Photo: KMR Photography/Flickr

It’s no secret houses in Canada’s big cities are expensive, but a new study from Canadian real estate company Zoocasa reveals just how much you need to make to afford an average home in 13 major markets throughout the country.

Spoiler alert: If you’re not earning six figures in BC and Ontario’s priciest markets, you might be disappointed.

“Looking to purchase a home in one of Canada’s biggest cities? You’ll need to be among the highest echelon of income earners to do so in the most competitive markets,” writes Penelope Graham, Zoocasa’s managing editor, in a blog post about the study’s findings.

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The study looks at the minimum income needed to afford an average single-family house, based on the Canadian Real Estate Association’s (CREA)’s benchmark selling price measure, which eliminates luxury transactions from calculations to give a more accurate picture of what normal properties are going for.

For the purposes of the study, which doesn’t take carrying costs such as property taxes and heating into account, Zoocasa assumes buyers have a 20-percent downpayment and can obtain a 3.75 percent mortgage rate and 30-year amortization.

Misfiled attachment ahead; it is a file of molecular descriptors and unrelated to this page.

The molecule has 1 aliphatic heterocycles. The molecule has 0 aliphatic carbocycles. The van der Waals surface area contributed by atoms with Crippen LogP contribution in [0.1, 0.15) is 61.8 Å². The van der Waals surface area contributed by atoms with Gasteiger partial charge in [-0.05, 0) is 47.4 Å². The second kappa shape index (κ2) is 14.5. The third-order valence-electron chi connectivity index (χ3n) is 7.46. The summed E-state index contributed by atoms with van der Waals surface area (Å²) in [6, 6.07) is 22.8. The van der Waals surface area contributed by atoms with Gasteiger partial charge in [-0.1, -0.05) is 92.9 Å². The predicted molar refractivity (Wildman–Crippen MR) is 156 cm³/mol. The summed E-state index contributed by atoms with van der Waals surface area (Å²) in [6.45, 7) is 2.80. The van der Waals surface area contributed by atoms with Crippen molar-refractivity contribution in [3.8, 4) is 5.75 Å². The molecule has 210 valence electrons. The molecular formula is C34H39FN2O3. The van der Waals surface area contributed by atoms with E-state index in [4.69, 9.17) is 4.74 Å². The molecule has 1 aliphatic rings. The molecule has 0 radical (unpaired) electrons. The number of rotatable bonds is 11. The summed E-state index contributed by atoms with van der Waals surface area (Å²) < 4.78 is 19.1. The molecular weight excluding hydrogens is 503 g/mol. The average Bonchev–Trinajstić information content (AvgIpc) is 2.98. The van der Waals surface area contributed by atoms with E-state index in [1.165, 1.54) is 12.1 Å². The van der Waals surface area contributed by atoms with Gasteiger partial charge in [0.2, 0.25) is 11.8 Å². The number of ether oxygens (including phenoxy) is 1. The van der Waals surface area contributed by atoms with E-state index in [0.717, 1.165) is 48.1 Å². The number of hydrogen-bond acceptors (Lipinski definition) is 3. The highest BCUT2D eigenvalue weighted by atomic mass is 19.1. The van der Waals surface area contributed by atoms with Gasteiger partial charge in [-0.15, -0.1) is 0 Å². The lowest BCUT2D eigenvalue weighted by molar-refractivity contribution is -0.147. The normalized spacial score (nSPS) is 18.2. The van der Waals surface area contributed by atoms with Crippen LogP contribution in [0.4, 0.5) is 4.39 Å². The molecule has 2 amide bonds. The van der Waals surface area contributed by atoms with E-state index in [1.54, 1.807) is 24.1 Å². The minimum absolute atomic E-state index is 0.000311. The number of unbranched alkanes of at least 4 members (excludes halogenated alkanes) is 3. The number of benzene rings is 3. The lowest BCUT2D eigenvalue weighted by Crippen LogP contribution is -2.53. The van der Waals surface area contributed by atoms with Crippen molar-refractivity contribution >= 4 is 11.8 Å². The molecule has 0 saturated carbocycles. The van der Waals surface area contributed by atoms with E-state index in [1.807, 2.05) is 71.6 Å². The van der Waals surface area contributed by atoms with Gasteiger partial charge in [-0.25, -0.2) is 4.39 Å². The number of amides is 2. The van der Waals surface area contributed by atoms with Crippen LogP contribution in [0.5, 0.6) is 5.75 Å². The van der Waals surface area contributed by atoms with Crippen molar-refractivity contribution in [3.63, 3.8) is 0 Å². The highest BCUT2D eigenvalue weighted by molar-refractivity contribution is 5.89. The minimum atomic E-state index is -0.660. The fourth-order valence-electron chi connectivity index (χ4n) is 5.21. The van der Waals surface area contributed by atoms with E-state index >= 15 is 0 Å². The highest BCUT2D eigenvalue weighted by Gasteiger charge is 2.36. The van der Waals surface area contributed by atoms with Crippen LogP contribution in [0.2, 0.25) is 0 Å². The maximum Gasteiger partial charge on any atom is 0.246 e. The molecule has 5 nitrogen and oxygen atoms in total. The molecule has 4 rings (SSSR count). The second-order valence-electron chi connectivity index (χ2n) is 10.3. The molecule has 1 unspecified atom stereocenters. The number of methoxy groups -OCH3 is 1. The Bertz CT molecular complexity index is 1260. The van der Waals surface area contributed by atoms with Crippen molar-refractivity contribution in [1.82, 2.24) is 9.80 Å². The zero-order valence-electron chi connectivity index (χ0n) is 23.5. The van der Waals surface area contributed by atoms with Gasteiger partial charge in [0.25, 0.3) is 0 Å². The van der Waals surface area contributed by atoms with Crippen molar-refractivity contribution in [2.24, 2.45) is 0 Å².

Based on this, house hunters in the Vancouver are by far the hardest up. They’d need to earn a minimum of $205,475 — which would put them in the top 2.5 percent of earners — to afford a single-family home at the local benchmark price of $1,441,000.

Homeowner aspirants looking outside the Vancouver area to nearby Victoria still require a six-figure income. The benchmark price of a single-family home in BC’s capital is $741,000, meaning a household income of $105,661, which is within the top 10 percent of incomes, is required.

In Toronto, a homebuyer also needs to be in the top 10 percent of earners. An income of at least $124,554 is needed just to afford the $873,100 benchmark price for a single-family home.

The bar to homeownership in Hamilton, roughly 60 kilometres from Toronto, is lower. There, an income of $89,834 is sufficient to cover the costs associated with buying a home priced at $630,000, the benchmark for Canada’s ninth-largest city.

But anyone with homeownership goals might want to set their sights on the Prairies. “[W]hile the study revealed just how high the minimum income thresholds are in these urban centres (Toronto and Vancouver), it also underscored the comparable affordability in the prairie markets,” notes Zoocasa’s Graham.

For instance, in Regina, affording a benchmark-priced house is only out of reach for the bottom 25 percent of earners, as per the study criteria. An income of $39,342 is good enough to afford a single-family home priced at $275,900.

Even in Calgary, the region’s main economic hub, the top half of earners can step on the property ladder. With a minimum income of $66,677, an average Cowtown house is attainable. The benchmark single-family home price is $467,600.

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